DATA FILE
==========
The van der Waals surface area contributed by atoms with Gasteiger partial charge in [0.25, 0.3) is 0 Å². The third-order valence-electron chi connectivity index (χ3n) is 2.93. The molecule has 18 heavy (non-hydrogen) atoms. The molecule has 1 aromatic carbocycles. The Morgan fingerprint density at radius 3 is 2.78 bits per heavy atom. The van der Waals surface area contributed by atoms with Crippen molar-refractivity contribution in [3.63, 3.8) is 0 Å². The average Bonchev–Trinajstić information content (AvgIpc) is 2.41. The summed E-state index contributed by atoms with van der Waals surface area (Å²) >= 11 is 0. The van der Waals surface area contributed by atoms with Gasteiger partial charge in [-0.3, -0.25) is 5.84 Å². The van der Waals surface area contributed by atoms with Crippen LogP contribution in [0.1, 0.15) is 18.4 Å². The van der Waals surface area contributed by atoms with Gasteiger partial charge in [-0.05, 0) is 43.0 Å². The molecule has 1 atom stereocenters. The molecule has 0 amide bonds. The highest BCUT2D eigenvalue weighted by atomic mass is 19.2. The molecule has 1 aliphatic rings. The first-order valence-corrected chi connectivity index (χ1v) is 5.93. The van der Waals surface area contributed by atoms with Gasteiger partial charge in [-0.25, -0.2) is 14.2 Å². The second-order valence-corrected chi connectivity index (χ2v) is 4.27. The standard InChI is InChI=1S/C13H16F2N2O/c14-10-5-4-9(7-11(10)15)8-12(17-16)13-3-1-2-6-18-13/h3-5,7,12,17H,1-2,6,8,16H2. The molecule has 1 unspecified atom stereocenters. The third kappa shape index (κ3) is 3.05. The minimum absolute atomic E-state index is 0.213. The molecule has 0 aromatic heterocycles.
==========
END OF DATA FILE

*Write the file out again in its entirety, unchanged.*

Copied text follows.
The van der Waals surface area contributed by atoms with Gasteiger partial charge in [0.25, 0.3) is 0 Å². The third-order valence-electron chi connectivity index (χ3n) is 2.93. The molecule has 18 heavy (non-hydrogen) atoms. The molecule has 1 aromatic carbocycles. The Morgan fingerprint density at radius 3 is 2.78 bits per heavy atom. The van der Waals surface area contributed by atoms with Crippen molar-refractivity contribution in [3.63, 3.8) is 0 Å². The average Bonchev–Trinajstić information content (AvgIpc) is 2.41. The summed E-state index contributed by atoms with van der Waals surface area (Å²) >= 11 is 0. The van der Waals surface area contributed by atoms with Gasteiger partial charge in [-0.3, -0.25) is 5.84 Å². The van der Waals surface area contributed by atoms with Crippen LogP contribution in [0.1, 0.15) is 18.4 Å². The van der Waals surface area contributed by atoms with Gasteiger partial charge in [-0.05, 0) is 43.0 Å². The molecule has 1 atom stereocenters. The molecule has 0 amide bonds. The highest BCUT2D eigenvalue weighted by atomic mass is 19.2. The molecule has 1 aliphatic rings. The first-order valence-corrected chi connectivity index (χ1v) is 5.93. The van der Waals surface area contributed by atoms with Gasteiger partial charge in [-0.25, -0.2) is 14.2 Å². The second-order valence-corrected chi connectivity index (χ2v) is 4.27. The standard InChI is InChI=1S/C13H16F2N2O/c14-10-5-4-9(7-11(10)15)8-12(17-16)13-3-1-2-6-18-13/h3-5,7,12,17H,1-2,6,8,16H2. The molecule has 1 unspecified atom stereocenters. The third kappa shape index (κ3) is 3.05. The minimum absolute atomic E-state index is 0.213. The molecule has 0 aromatic heterocycles.